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Macroinvertebrate abundance is lower in temperate reservoirs with higher winter drawdown

Trottier, Gabrielle, Embke, Holly, Turgeon, Katrine, Solomon, Christopher, Nozais, Christian, Gregory-Eaves, Irene
Hydrobiologia 2019 v.834 no.1 pp. 199-211
Chironomidae, Oligochaeta, anthropogenic activities, aquatic ecosystems, biogeochemical cycles, community structure, data collection, diet, drawdown, ecological function, fish, food webs, freezing, habitats, macroinvertebrates, models, multivariate analysis, temperature, winter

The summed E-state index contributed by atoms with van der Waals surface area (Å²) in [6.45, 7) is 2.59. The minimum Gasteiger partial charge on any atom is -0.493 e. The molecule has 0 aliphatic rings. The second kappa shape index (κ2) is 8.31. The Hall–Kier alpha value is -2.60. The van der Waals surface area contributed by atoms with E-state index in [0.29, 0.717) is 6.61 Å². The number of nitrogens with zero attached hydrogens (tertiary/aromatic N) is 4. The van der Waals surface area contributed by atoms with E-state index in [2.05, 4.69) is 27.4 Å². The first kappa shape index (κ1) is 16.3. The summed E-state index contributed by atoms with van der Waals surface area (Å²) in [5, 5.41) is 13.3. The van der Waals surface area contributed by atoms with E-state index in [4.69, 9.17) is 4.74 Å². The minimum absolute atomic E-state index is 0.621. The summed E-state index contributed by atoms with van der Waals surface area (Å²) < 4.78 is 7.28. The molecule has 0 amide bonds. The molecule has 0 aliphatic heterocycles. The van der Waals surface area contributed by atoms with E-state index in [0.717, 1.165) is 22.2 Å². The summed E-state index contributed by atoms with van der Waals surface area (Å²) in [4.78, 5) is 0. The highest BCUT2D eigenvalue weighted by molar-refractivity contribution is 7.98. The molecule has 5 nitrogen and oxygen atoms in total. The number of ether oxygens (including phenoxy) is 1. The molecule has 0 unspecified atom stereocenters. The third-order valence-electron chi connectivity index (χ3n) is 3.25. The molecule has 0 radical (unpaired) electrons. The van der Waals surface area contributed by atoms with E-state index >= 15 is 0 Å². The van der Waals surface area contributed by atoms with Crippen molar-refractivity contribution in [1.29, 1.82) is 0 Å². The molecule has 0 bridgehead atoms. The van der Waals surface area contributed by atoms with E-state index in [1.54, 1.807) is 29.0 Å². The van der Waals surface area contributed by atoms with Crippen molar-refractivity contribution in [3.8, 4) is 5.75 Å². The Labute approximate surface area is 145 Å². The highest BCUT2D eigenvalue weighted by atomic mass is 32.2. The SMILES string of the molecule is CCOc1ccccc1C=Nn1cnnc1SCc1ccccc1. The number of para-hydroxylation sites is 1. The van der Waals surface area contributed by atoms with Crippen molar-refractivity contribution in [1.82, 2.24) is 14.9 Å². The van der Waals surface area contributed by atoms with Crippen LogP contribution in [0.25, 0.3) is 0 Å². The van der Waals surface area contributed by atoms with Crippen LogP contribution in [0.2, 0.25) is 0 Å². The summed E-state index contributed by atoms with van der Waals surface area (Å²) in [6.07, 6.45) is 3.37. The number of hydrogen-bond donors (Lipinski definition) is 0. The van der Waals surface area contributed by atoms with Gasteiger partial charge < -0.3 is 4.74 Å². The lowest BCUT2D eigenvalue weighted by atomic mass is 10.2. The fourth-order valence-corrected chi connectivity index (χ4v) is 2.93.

Hydrological regime alteration in reservoirs is a major anthropogenic disturbance in aquatic ecosystems. We examined winter drawdown effects on macroinvertebrate abundance and community composition in reservoirs while accounting for localized physical variables that might explain additional variability. We hypothesized that drawdown would affect the abundance and the community composition of macroinvertebrates because of the exposure of organisms to freezing and desiccation. However, we expected the detection and magnitude of these responses to be conditional on localized physical habitat variables (i.e., fetch, thermal condition and slope), which also influence abundance and community composition of macroinvertebrates. To test these hypotheses, we applied generalized linear mixed effects models and multivariate analyses to data collected from 118 samples in 15 temperate reservoirs. Sampling stations from reservoirs that experienced high winter drawdown and/or were below the thermocline showed significantly lower macroinvertebrate abundances. Changes in community composition across sites were muted as chironomids, oligochaetes and sphaeriids dominated all assemblages. Decreases in macroinvertebrate abundances with drawdown amplitude and lower temperatures (i.e., hypolimnion) could have implications for food web structure, as they substantially contribute to fish diet, and ecosystem functions (e.g., nutrient cycling).